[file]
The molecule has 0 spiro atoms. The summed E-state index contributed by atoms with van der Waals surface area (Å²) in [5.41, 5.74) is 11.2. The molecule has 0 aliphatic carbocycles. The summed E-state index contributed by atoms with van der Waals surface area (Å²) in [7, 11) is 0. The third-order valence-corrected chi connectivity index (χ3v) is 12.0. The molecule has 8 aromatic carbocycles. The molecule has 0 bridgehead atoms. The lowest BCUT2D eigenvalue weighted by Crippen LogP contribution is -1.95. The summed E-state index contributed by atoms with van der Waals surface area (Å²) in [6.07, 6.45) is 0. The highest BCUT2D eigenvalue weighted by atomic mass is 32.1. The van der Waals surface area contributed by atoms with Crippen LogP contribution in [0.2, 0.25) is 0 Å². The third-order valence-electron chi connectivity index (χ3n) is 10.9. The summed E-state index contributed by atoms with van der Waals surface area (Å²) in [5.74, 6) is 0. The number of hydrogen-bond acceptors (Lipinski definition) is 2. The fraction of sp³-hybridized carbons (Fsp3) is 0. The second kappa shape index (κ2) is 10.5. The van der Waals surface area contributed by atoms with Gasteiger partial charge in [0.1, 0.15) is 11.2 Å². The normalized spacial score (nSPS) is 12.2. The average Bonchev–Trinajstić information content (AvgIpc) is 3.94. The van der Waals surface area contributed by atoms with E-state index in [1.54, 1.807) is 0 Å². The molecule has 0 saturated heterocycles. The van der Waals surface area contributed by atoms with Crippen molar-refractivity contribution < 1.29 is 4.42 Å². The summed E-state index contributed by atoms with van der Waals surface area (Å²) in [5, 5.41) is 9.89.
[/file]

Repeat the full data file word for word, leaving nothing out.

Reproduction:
The molecule has 0 spiro atoms. The summed E-state index contributed by atoms with van der Waals surface area (Å²) in [5.41, 5.74) is 11.2. The molecule has 0 aliphatic carbocycles. The summed E-state index contributed by atoms with van der Waals surface area (Å²) in [7, 11) is 0. The third-order valence-corrected chi connectivity index (χ3v) is 12.0. The molecule has 8 aromatic carbocycles. The molecule has 0 bridgehead atoms. The lowest BCUT2D eigenvalue weighted by Crippen LogP contribution is -1.95. The summed E-state index contributed by atoms with van der Waals surface area (Å²) in [6.07, 6.45) is 0. The highest BCUT2D eigenvalue weighted by atomic mass is 32.1. The van der Waals surface area contributed by atoms with Crippen LogP contribution in [0.2, 0.25) is 0 Å². The third-order valence-electron chi connectivity index (χ3n) is 10.9. The summed E-state index contributed by atoms with van der Waals surface area (Å²) in [5.74, 6) is 0. The number of hydrogen-bond acceptors (Lipinski definition) is 2. The fraction of sp³-hybridized carbons (Fsp3) is 0. The second kappa shape index (κ2) is 10.5. The van der Waals surface area contributed by atoms with Gasteiger partial charge in [0.1, 0.15) is 11.2 Å². The normalized spacial score (nSPS) is 12.2. The average Bonchev–Trinajstić information content (AvgIpc) is 3.94. The van der Waals surface area contributed by atoms with E-state index in [1.54, 1.807) is 0 Å². The molecule has 0 saturated heterocycles. The van der Waals surface area contributed by atoms with Crippen molar-refractivity contribution < 1.29 is 4.42 Å². The summed E-state index contributed by atoms with van der Waals surface area (Å²) in [5, 5.41) is 9.89.